The evidence supports the board's view that Mr. Schwartz diligently and consistently attempted to comply with the law. Our review of the record reveals that on two separate occasions Mr. Schwartz applied for and received a building permit: first, on August 23, 1972, to construct a garage, and then eight years later, on May 27, 1980, for purposes of expansion to the existing garage. On direct examination, Mr. Schwartz testified:

Q. Mr. Schwartz, the time you made application for these existing permits, marked Exhibit A and B, did you explain to the building inspector, Mr. Montgomery, what use you wanted to make of the property?

[ 117 Pa. Commw. Page 304]

A. Yes.

On cross-examination, Mr. Schwartz stated:

Q. When you filed for a building permit, did you intend at that time to use the structure for an auto-repair business?

A. Yes.

Q. Did you ever represent to any borough official that this building was to be used for agricultural purposes?

A. No.

Therefore, the issuance of the two permits, coupled with Mr. Schwartz's reliance on those permits, support the board's conclusion that he exercised due diligence in an attempt to comply with the law.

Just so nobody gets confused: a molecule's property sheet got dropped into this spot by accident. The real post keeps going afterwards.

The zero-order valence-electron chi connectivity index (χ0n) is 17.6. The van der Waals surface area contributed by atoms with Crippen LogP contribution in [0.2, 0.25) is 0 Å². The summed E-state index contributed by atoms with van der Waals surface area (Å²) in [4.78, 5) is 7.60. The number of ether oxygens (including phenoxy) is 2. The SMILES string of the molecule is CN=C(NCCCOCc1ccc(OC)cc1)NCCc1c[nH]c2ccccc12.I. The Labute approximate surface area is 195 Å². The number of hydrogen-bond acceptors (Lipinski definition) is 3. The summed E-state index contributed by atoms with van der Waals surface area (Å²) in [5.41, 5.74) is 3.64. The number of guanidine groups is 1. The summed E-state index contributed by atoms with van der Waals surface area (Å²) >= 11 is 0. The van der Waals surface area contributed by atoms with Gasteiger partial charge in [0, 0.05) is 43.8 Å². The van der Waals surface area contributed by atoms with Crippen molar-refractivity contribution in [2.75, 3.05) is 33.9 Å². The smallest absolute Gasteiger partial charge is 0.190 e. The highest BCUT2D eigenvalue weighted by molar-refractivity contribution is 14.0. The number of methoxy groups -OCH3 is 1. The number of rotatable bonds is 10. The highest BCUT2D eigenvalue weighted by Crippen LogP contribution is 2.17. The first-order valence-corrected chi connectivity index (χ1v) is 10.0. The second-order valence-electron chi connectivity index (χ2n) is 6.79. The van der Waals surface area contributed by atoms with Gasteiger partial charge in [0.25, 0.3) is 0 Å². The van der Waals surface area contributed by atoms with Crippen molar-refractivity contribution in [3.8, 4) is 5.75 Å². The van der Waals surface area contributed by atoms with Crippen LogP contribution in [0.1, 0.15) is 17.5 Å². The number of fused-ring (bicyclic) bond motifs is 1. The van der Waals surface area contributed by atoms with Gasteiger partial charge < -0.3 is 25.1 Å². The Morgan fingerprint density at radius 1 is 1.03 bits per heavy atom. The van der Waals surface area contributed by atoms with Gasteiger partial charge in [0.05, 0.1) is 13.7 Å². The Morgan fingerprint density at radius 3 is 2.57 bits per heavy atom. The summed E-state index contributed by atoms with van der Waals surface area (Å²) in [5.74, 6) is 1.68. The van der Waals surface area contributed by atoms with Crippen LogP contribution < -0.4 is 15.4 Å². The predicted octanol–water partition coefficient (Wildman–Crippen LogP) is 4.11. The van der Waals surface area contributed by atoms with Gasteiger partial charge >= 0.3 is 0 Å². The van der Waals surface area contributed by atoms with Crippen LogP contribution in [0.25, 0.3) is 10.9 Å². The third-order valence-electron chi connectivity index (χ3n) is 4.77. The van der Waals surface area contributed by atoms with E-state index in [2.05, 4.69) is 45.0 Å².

Mr. Kolesar argues that Mr. Schwartz has consistently failed to disclose the intended use of his property. However, as the appellee's brief states, "In fact, the first building permit was issued for a 'garage.'" The zoning ordinance of the borough defines garage as "a building or portion thereof, used for the storage and/or service of motor vehicles." Bell Acres Borough Zoning Ordinance, art. II, ยง 202. (Emphasis added.) Therefore, Mr. Schwartz's representation to the borough officials that he intended to build a "garage" did not necessarily conceal his intent to service motor vehicles.

Moreover, the board's finding of good faith is supported by record testimony that Mr. Schwartz not only disclosed his intended use at the time of application for the first permit, but eight years later went back and applied for a second permit in order to comply with the law.

We conclude that Mr. Schwartz is entitled to a variance by estoppel because substantial evidence supports the board's view that Mr. Schwartz demonstrated due diligence and good faith throughout the proceedings and that Mr. Schwartz made substantial expenditures in

[ 117 Pa. Commw. Page 305]

    reliance on the building permits granted. Caporali v. Ward, 89 Pa. Commonwealth Ct. 621, 493 A.2d 791 (1985).

Therefore, the order of the trial court is reversed.


Now, June 24, 1988, the order of the Court of Common Pleas of Allegheny County, dated March 9, 1987, is hereby reversed.